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Risks and relative risks of Wegener's granulomatosis among close relatives of patients with the disease
Uppsala University, Disciplinary Domain of Medicine and Pharmacy, Faculty of Medicine, Department of Medical Sciences. (Rheumatology)
2008 (English)In: Arthritis and Rheumatism, ISSN 0004-3591, Vol. 58, no 1, 302-7 p.Article in journal (Other academic) Published
Abstract [en]

OBJECTIVE: The etiology of Wegener's granulomatosis (WG) supposedly involves interplay between genetic susceptibility and environmental triggers. However, little is known about whether WG actually clusters in families. Information on the degree of familial aggregation in WG is of clinical relevance, because patients with WG often want to know whether their diagnosis puts their closest relatives at increased risk of the disease. The aim of this study was to investigate the risk of WG in relatives of patients with WG. METHODS: Using Swedish nationwide registers on morbidity, family structure, and vital status, we compared the occurrence of WG (register-based plus chart review) among 6,670 first-degree relatives and 428 spouses of 1,944 Swedish patients with WG with the occurrence among 68,994 first-degree relatives and 4,812 spouses of 19,655 control subjects from the general population. Relative risks were estimated using the Cox proportional hazards regression model. RESULTS: Two of the 6,670 first-degree relatives of patients with WG and 13 of the 68,994 first-degree relatives of their population controls had WG, resulting in a relative risk of 1.56 (95% confidence interval 0.35-6.90). None of the 428 spouses of patients had WG. CONCLUSION: In absolute terms, the occurrence of WG among close biologic and nonbiologic relatives of patients with WG is low. In terms of relative risk, our results provide strong evidence against a pronounced increase in familial risk such as that noted for systemic lupus erythematosus, irritable bowel disease, and multiple sclerosis but are compatible with familial aggregation of a magnitude similar to that for rheumatoid arthritis.

Place, publisher, year, edition, pages
2008. Vol. 58, no 1, 302-7 p.
National Category
Medical and Health Sciences
URN: urn:nbn:se:uu:diva-14211DOI: 10.1002/art.23157ISI: 000252733100034PubMedID: 18163522OAI: oai:DiVA.org:uu-14211DiVA: diva2:41981
Available from: 2008-01-29 Created: 2008-01-29 Last updated: 2013-09-19Bibliographically approved
In thesis
1. Clinical and Epidemiological Studies of Wegener´s Granulomatosis
Open this publication in new window or tab >>Clinical and Epidemiological Studies of Wegener´s Granulomatosis
2007 (English)Doctoral thesis, comprehensive summary (Other academic)
Abstract [en]

Wegener´s granulomatosis (WG) is an unusual, serious, systemic vasculitis with specific clinical findings. The studies in this thesis aim at broadening our understanding of the aetiology and outcome of WG.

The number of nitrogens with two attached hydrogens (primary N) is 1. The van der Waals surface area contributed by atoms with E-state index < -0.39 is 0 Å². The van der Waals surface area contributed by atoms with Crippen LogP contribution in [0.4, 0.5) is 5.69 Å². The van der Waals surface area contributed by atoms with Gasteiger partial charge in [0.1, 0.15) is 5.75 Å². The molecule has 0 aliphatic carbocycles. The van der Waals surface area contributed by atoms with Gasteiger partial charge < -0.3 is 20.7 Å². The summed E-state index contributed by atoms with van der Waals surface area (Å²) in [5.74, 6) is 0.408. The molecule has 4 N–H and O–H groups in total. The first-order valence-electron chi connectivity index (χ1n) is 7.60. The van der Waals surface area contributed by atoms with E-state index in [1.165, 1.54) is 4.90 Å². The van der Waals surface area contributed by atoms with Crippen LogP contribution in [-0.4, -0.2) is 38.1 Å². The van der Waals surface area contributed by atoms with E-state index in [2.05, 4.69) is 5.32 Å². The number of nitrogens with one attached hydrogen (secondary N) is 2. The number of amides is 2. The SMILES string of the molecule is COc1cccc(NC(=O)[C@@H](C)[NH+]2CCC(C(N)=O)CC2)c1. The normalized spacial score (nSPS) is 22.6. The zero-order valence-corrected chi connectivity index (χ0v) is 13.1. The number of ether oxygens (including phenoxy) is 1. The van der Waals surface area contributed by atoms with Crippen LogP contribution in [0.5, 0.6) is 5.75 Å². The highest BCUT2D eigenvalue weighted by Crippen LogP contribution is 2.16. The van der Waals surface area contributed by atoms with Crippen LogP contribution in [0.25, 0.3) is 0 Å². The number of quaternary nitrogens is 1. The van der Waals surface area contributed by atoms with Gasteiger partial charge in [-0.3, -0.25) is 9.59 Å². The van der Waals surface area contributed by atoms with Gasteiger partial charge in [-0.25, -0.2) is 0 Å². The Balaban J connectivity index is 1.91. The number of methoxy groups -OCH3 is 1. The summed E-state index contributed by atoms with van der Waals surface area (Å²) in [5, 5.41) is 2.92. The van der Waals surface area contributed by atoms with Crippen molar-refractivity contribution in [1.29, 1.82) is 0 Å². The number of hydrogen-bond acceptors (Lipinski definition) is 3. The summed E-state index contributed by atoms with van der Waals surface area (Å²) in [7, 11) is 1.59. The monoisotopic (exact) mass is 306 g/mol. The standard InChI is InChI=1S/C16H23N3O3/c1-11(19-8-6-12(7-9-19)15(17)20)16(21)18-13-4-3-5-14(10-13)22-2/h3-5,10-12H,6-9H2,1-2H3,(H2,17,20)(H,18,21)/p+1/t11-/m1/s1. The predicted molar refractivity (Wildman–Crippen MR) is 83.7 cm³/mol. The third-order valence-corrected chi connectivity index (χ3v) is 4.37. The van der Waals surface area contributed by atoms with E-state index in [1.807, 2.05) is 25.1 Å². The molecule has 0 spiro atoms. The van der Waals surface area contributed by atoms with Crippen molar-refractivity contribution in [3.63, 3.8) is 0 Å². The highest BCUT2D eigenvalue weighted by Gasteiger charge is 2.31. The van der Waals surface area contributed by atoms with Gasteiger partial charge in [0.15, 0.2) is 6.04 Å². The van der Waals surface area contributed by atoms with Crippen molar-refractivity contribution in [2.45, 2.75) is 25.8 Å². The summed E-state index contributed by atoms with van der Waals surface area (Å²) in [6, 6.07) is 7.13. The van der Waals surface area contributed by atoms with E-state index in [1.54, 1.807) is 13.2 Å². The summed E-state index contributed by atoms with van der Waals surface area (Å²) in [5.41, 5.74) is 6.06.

Patients with WG were identified in the In-patient Register 1975-2001. During this time the incidence increased three-fold, and neither ANCA-related increased awareness, nor diagnostic drift, seem to fully explain this trend, but it is still unclear if a true rise in incidence exists.

Anti- neutrophil cytoplasmic antibodies (ANCA) have been presented as highly specific for vasculitis. In a series of consecutive cANCA/PR3-ANCA positive patients, we investigated the positive predictive value for ANCA, and the outcome of patients with a positive cANCA/PR3-ANCA but not vasculitis. These patients have a low future risk of developing vasculitis, possibly indicating that ANCA, in this setting, reflects neutrophil activating properties not specific to vasculitis.

By linkage of the WG-cohort, and randomly selected population controls, to the Multi-generation register, we identified all first-degree relatives and spouses of patients and controls, totally encompassing some 2,000 patients and 70,000 relatives. Familial aggregation of WG was the exception, with absolute risks of < 1 per 1000.However, relative risks in first-grade relatives amounted to 1.56 (95% CI 0.35-6.90) such that a moderate familial aggregation cannot be excluded.

In the WG-cohort, cancer occurrence and risk was compared to that of the general population. Patients with WG have an overall doubled risk of cancer, with particularly increased risks of bladder-cancer, haematopoietic cancers including lymphomas and squamous skin-cancer. In a case-control study nested within the WG-cohort, treatment with cyclophosphamide was compared among bladder-cancer patients and matched cancer-free controls. Absolute risk of bladder cancer as high as 10% some years after diagnosis were found, and this risk can partly be attributed to cyclophosphamide-treatment, with a dose-response relationship.

Place, publisher, year, edition, pages
Uppsala: Acta Universitatis Upsaliensis, 2007. 80 p.
Digital Comprehensive Summaries of Uppsala Dissertations from the Faculty of Medicine, ISSN 1651-6206 ; 258
Medicine, Wegener´s granulomatosis, incidence, time-trends, ANCA, familial aggregation, cancer risks, bladder cancer, cyclophosphamide, Medicin
urn:nbn:se:uu:diva-7887 (URN)978-91-554-6892-7 (ISBN)
Public defence
2007-05-31, Robergsalen, Ingång 40, Akademiska Sjukhuset, Uppsala, 09:15
Available from: 2007-05-10 Created: 2007-05-10 Last updated: 2013-09-19Bibliographically approved

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